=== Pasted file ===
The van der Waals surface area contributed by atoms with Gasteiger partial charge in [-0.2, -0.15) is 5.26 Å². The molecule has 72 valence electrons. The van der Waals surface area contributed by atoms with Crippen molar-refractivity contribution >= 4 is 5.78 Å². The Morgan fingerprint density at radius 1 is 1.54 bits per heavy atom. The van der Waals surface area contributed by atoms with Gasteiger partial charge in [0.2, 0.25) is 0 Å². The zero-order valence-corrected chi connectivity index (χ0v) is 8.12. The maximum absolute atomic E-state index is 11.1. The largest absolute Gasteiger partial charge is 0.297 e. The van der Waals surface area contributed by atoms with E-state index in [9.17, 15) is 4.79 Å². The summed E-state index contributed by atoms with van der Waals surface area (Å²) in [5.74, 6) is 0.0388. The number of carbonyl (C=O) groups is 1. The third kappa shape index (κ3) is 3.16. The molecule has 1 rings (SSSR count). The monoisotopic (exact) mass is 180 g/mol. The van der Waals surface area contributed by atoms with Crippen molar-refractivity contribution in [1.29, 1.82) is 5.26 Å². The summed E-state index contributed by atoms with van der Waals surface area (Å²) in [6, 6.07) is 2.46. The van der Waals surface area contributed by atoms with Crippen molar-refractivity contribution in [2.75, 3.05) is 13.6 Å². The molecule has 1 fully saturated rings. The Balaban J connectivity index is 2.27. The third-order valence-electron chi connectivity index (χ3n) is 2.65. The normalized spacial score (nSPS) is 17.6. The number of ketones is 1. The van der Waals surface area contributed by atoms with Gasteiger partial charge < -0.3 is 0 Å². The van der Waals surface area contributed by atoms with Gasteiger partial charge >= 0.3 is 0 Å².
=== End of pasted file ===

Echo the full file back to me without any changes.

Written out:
The van der Waals surface area contributed by atoms with Gasteiger partial charge in [-0.2, -0.15) is 5.26 Å². The molecule has 72 valence electrons. The van der Waals surface area contributed by atoms with Crippen molar-refractivity contribution >= 4 is 5.78 Å². The Morgan fingerprint density at radius 1 is 1.54 bits per heavy atom. The van der Waals surface area contributed by atoms with Gasteiger partial charge in [0.2, 0.25) is 0 Å². The zero-order valence-corrected chi connectivity index (χ0v) is 8.12. The maximum absolute atomic E-state index is 11.1. The largest absolute Gasteiger partial charge is 0.297 e. The van der Waals surface area contributed by atoms with E-state index in [9.17, 15) is 4.79 Å². The summed E-state index contributed by atoms with van der Waals surface area (Å²) in [5.74, 6) is 0.0388. The number of carbonyl (C=O) groups is 1. The third kappa shape index (κ3) is 3.16. The molecule has 1 rings (SSSR count). The monoisotopic (exact) mass is 180 g/mol. The van der Waals surface area contributed by atoms with Crippen molar-refractivity contribution in [1.29, 1.82) is 5.26 Å². The summed E-state index contributed by atoms with van der Waals surface area (Å²) in [6, 6.07) is 2.46. The van der Waals surface area contributed by atoms with Crippen molar-refractivity contribution in [2.75, 3.05) is 13.6 Å². The molecule has 1 fully saturated rings. The Balaban J connectivity index is 2.27. The third-order valence-electron chi connectivity index (χ3n) is 2.65. The normalized spacial score (nSPS) is 17.6. The number of ketones is 1. The van der Waals surface area contributed by atoms with Gasteiger partial charge < -0.3 is 0 Å². The van der Waals surface area contributed by atoms with Gasteiger partial charge >= 0.3 is 0 Å².